Our goals for our Farm to School Program were to enhance food literacy through the introduction of our 180 K-5 students to our local farms, farmers markets and our own school garden. With this exposure, along with direct hands-on garden activities, we wanted to facilitate an understanding of where food comes from and how it is grown and harvested. Ultimately our goal was to increase the consumption of locally grown healthy produce and start a “food revolution” at Fernwood School…Will they choose that juicy cherry tomato that they now know tastes delicious over a less healthy alternative?

We were fortunate to start off with our pre-existing greenhouse and rejuvenated garden. We were committed to cultivating a new food culture at Fernwood and were grateful to be a recipient of the PHABC Farm2School Grant. In the first year of our Farm2School program students learned through hands-on gardening about soil, composting, preparing garden beds, planting seeds, and watering and caring for vegetables. Tomatoes, swiss chard, herbs, lettuce, carrots, potatoes, onions and garlic were harvested. Our own produce, along with poultry, kale, and bread from our partner, North End Farm, meant we could offer three “Farm2School Harvest Lunches” over the year where families were brought together. Seated at these lunches in our ‘Farm2School Café’,  a direct connection was made for children between the delicious meal they were tasting and their effort to bring it to the table! More positive connections were made for them about where our food comes from when every class went on a field trip to our Salt Spring Farmer’s Institute. Members of the farming community organized an educational day where children visited stations including a blacksmith workshop, the Bittancourt House Museum, a spinning mill, a sawmill, antique machinery, and watched a video about pioneer farming on our island. Positive relationships with food and farming definitely formed where they had not existed before and we celebrated this success at our year-end Family Picnic by enjoying a bountiful berry harvest of raspberries, cherries and strawberries from our partner farm. It was a great way to end off the first year of our Farm2School Program.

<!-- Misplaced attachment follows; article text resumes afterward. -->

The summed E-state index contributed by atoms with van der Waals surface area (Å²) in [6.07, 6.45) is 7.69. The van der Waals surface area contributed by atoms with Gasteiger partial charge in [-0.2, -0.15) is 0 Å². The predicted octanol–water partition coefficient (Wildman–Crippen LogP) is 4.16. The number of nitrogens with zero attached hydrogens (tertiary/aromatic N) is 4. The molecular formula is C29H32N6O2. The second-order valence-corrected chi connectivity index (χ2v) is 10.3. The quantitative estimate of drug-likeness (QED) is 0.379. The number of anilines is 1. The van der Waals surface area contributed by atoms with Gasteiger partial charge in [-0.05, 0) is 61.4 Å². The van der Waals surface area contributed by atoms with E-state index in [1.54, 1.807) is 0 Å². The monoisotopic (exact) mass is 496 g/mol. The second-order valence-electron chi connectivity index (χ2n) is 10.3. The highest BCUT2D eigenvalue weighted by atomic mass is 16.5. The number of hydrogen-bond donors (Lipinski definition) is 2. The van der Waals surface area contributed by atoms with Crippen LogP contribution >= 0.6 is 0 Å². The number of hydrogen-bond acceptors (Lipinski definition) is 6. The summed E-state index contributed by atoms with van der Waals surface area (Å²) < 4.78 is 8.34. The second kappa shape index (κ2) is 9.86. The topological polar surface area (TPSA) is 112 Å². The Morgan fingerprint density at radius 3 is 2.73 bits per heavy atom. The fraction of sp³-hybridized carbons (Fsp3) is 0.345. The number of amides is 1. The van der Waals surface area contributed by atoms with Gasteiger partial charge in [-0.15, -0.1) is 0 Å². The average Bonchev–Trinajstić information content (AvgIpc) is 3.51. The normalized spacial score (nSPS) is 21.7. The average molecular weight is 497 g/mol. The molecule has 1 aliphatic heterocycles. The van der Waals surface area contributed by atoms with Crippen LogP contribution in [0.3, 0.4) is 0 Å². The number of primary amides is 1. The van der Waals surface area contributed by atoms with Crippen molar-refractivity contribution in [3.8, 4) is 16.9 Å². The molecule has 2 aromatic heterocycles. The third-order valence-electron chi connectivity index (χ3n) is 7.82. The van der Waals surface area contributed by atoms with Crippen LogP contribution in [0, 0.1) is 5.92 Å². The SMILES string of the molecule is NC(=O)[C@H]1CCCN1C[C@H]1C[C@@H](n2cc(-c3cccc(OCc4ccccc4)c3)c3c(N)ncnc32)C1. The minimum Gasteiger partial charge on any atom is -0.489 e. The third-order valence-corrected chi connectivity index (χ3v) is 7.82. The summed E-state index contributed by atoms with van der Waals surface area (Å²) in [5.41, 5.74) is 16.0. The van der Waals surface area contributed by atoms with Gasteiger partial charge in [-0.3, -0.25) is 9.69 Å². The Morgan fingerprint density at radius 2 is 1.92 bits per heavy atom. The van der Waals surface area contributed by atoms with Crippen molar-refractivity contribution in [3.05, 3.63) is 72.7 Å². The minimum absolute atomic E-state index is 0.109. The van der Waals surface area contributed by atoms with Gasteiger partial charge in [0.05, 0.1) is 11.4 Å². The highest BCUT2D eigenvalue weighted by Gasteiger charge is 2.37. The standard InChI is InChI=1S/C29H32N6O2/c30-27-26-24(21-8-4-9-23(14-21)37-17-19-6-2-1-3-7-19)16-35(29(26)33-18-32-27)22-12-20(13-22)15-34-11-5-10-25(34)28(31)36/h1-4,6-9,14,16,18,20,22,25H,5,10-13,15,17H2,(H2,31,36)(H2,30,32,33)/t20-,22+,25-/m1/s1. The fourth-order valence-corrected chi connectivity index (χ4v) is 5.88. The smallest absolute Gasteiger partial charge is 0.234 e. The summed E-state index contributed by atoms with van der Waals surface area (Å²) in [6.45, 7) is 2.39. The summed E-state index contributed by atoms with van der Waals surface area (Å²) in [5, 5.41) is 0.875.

This year, in our second year, we worked on further reinforcing these positive connections between our community, our garden and making healthy food choices. We worked on soil building to increase yield (hugelkulture beds loaded with organic material, cover crops/fallow beds, and mulching). Fava beans, snow peas, carrots, strawberries, potatoes, garlic, kale were planted. A Garden Parent Mentorship Group was formed where children from a multi-age nature class measured, sawed, drilled, sanded and then finished a new over-sized picnic table. It’s placement at the front of the school invites students, families and visitors to enjoy the fresh air while eating outside. Kids munch on the various greens including lacinato kale, green kale, red russian kale, lettuce, and spinach as well as cherry tomatoes and cucumbers. Students have been eating the native Salmonberries that grow around the perimeter of the garden.  Next year we expect a good crop of berries in addition to a Fall harvest of veggies for more snack and meal opportunities.

We sustain our goals financially with our roadside farmstand. Now that the nice weather is here the farmstand is up and running again.  Selling veggie starts, eggs by the dozen and flower baskets cover costs like seeds, fertilizer, compost, greenhouse equipment and more. Every day throughout this year and last (even during school closures on weekends and holidays) kids and staff care for our hens, cleaning their coop, and collecting eggs. Sustaining the garden and coop costs in turn helps us to offer healthy food alternatives to students.

The Future:

We recognize that similar to the principles of permaculture, fostering a food culture is a slow process. We are overjoyed to be well on our way thanks to this experience! Students have had opportunities to learn about where their food comes from, prepare it and be responsible for their own health by choosing healthy alternatives. Students have had so many positive experiences tasting locally sourced food that we feel they will continue to choose healthy food options when presented to them over their lifetime.

Next year, our student population is set to grow and we would like to thank PHABC Farm2School for giving us this opportunity to cultivate not only relationships with community partners which we know will always be there to help but a healthy food culture at Fernwood Elementary well into the future!